One of the most dramatic changes to the Scottish National Portrait Gallery, which recently reopened after an extensive overhaul, is the airy and relit second floor. Artificial lighting, which often distorts oil paintings, has been replaced by an open ceiling which allows natural light in. The tremendous benefits of this illumination can be seen most clearly in an exhibition considering the eighteenth-century Edinburgh milieu that produced some of the greatest thinkers of the modern age. In Citizens of the World: David Hume and Allan Ramsay, we are treated to some of the painter Allan Ramsay's most celebrated works. Throughout the exhibition we can draw connections between the overlapping lives of great enlightened philosophers like Jean-Jacques Rousseau and David Hume.
Ramsay's 1766 portrait of Hume is one of the artist's finest. It has given us an enduring image of Hume: the philosopher is evidently relaxed, and while his gaze suggests a sharp and questioning mind, it is an image of pacific comfort and slightly bloated ease. Contemporaries noted Hume's 'very large and heavy' build, and a face 'by no means an Index of the Ingenuity of his Mind, especially of his delicacy and vivacity'. Hume's direct gaze stands in marked contrast to the diffidence of Ramsay's shrew like portrait of the philosopher Rousseau, clutching at his fur coat and turned away from the viewer. Hume, who had a copy of the portrait, observed Rousseau's 'peevish countenance' was clearly visible.
Ramsay's portraits have a great intensity and he has a remarkable ability not just to convey a likeness in his subjects, but an ability to paint figures that seem to think. His portrait of Hew Dalrymple, was widely celebrated for its realism; the viewer is led to feel they have just stumbled into Dalrymple's study. At his zenith Ramsay can convey an ethereal intimacy and visually lingering style, seen in the painting of his second wife Margaret Lindsay, which highlights an exquisite subtlety of technique.
With Hume, Ramsay's relationship went beyond a mere client patron connection, and the two men regularly corresponded on philosophical matters around beauty and taste. In Ramsay's 1764 pamphlet A Dialogue on Taste, his friend Hume clearly takes the role of Colonel Freeman. Freeman/Hume notes, on the question of improvement, that 'the polite arts, and all the several branches of true learning, have so immediate a connection that they always march together; and it is impossible to find any one of them in a tolerable degree, without finding along with it some portion of each of the rest.'
As the two men spotted, the age was one of intellectual dialogue. Men like James Boswell, who would later define our modern notion of 'biography' in his Life of Johnson shared ideas with Hume (and mistresses in the case of Rousseau); Lord Kames mentored the father of economics, Adam Smith, as well as Boswell. This set made up a group of great thinkers including Alexander Carlyle (called 'Jupiter' because of his classical good looks) and the historian William Robertson. Tellingly, Ramsay was accepted into this group and could engage on an intellectual basis about the theory and science of his craft in a way many artists based in London could not.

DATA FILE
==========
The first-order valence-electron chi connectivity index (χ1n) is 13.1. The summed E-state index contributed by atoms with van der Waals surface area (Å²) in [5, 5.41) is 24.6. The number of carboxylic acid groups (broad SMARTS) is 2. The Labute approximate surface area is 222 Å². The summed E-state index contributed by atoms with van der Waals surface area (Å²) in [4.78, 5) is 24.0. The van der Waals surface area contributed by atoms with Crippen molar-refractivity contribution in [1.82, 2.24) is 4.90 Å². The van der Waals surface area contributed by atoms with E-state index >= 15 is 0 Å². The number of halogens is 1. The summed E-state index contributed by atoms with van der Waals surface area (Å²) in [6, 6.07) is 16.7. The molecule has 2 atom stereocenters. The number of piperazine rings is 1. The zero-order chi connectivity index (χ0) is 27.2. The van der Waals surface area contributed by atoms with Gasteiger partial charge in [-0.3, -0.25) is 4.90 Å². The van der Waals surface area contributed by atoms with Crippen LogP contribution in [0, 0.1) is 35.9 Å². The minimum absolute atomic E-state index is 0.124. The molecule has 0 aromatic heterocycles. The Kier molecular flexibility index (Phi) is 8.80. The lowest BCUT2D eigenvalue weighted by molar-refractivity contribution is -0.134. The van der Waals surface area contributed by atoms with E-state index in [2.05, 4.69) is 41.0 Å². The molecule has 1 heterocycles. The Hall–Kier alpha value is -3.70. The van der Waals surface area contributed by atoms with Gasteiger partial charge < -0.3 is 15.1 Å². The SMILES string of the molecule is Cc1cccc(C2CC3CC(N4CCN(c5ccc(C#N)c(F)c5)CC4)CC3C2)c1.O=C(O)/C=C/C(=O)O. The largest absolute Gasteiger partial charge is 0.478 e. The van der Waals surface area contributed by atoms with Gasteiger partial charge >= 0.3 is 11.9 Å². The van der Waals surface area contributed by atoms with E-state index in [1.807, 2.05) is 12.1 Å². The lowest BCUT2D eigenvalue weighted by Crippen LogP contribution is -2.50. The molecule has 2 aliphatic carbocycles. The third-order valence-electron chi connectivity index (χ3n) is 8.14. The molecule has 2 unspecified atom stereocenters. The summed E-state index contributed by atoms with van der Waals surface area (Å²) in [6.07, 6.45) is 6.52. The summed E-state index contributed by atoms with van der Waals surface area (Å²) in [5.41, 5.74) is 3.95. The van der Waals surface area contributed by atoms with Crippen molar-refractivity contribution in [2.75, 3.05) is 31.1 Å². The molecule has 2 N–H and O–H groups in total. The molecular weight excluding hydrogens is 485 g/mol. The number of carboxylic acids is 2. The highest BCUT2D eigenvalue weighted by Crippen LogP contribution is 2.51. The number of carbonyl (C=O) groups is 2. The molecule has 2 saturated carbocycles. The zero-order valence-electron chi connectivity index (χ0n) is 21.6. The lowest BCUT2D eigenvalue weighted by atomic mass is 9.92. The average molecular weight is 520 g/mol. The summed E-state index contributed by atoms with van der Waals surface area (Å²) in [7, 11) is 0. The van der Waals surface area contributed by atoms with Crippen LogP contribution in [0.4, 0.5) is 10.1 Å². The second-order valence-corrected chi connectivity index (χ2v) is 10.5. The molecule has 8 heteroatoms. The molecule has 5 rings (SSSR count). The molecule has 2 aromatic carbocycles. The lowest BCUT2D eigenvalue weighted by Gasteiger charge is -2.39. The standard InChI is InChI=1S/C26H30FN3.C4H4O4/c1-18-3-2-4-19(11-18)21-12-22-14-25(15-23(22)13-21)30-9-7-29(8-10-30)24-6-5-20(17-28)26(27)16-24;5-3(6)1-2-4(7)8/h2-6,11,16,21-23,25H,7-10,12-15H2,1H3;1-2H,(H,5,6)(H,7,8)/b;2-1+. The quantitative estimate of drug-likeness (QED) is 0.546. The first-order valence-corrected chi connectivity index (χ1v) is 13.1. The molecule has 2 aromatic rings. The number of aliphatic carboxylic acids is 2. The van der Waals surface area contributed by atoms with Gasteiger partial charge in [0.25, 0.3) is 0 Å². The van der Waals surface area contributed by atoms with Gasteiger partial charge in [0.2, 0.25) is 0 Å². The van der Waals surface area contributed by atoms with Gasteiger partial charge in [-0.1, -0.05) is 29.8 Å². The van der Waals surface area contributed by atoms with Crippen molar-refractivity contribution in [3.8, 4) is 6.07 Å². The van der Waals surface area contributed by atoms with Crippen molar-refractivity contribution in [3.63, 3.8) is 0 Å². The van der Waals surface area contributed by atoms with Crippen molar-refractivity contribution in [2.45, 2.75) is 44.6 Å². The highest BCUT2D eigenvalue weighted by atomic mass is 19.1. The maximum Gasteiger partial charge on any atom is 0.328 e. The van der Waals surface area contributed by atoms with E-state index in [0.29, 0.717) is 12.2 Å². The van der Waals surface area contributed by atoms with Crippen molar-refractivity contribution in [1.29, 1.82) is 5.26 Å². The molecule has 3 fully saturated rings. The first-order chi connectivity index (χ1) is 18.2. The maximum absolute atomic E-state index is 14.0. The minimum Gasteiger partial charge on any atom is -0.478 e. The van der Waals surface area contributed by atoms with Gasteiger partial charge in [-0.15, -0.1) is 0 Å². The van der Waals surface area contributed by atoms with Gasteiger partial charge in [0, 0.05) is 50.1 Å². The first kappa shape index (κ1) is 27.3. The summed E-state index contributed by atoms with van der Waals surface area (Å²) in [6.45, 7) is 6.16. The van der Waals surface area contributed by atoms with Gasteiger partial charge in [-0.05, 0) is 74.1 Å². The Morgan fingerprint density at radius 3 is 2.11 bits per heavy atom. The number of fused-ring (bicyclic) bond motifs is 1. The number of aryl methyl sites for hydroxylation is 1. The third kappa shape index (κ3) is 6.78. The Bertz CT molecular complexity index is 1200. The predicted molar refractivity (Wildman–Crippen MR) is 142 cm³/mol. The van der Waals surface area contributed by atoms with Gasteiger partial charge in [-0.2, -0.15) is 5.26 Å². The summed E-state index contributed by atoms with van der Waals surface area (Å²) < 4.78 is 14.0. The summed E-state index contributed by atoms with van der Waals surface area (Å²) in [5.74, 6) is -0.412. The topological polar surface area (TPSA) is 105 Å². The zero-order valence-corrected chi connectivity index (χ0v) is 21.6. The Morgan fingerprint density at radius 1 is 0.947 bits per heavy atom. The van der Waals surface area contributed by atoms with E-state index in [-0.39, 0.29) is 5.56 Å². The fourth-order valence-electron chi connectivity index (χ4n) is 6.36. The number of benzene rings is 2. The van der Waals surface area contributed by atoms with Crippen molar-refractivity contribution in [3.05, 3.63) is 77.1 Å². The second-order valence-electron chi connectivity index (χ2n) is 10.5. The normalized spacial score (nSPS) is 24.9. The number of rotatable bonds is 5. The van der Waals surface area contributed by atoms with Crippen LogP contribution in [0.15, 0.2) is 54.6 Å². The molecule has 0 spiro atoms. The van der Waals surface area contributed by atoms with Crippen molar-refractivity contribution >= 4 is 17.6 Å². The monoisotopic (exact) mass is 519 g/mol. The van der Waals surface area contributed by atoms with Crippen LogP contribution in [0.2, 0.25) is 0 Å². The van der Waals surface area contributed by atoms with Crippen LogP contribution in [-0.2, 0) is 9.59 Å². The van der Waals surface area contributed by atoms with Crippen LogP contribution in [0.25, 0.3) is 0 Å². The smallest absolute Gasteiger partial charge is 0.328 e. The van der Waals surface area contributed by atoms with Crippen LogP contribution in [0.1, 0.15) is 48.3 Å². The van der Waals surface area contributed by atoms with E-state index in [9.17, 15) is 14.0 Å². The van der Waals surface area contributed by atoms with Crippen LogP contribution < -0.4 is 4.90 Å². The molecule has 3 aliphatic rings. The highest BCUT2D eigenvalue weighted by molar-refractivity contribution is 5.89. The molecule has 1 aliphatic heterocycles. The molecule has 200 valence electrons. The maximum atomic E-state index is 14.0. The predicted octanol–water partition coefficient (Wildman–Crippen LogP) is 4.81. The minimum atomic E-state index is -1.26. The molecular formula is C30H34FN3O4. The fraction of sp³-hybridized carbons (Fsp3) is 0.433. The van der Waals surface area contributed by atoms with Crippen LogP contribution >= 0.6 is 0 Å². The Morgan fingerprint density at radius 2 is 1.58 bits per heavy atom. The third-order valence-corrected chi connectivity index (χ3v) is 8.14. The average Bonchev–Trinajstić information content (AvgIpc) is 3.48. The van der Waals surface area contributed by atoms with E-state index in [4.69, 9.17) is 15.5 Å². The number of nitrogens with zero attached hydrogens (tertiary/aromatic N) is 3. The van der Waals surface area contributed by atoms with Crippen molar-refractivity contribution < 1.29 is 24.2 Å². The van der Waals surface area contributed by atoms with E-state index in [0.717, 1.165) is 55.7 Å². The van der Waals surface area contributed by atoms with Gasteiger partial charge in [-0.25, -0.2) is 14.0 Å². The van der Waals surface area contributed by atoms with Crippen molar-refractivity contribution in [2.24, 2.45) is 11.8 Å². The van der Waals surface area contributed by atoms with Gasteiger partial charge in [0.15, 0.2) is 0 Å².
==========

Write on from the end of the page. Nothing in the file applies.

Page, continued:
The resulting impression, then, is one not simply of social ties, but a tremendous vibrancy of intellectual flowering and cross fertilisation. Not surprisingly Voltaire noted that it was to Scotland that Europe should look to for all ideas of civilisation. Perhaps due to its size, relative to Paris or London, political scientists mixed with economists and botanists in Edinburgh; poets met over drinks with painters and historians. Walter Scott noted another possible explanation:
There is no European nation which, within the course of half a century, or little more, has undergone so complete a change as this kingdom of Scotland...the gradual influx of wealth, and extension of commerce, have since united to render the present people of Scotland a class of beings as different from their grandfathers, as the existing English are from those of Queen Elizabeth's time.
Indeed as Scott hinted, time had in effect telescoped in Scotland during the period; what had taken England centuries was being achieved in decades in Scotland. The resulting explosion in ideas on the fringes of Britain resulted in a widespread obsession with the ideas (and problems) of progress. Thinkers like Adam Smith could literally witness the movement from Highland tribalism to refined civilization in Edinburgh. In the case of the friends Hume and Ramsay, an intense dialogue developed about the nature of the senses and how we, as humans, define what is beautiful and what is not. Such careful observations resulted in ideas of progress and improvement that would influence the ideology, not simply of Victorian Britain, but the modern world as we know it. This exhibition gives us some idea of why Scottish thought in this period has been praised with the 'invention of the modern world' as we know it.
Citizens of the World: David Hume and Allan Ramsay is a free exhibition at the Scottish National Portrait Gallery in Edinburgh. It runs until 31st December 2015.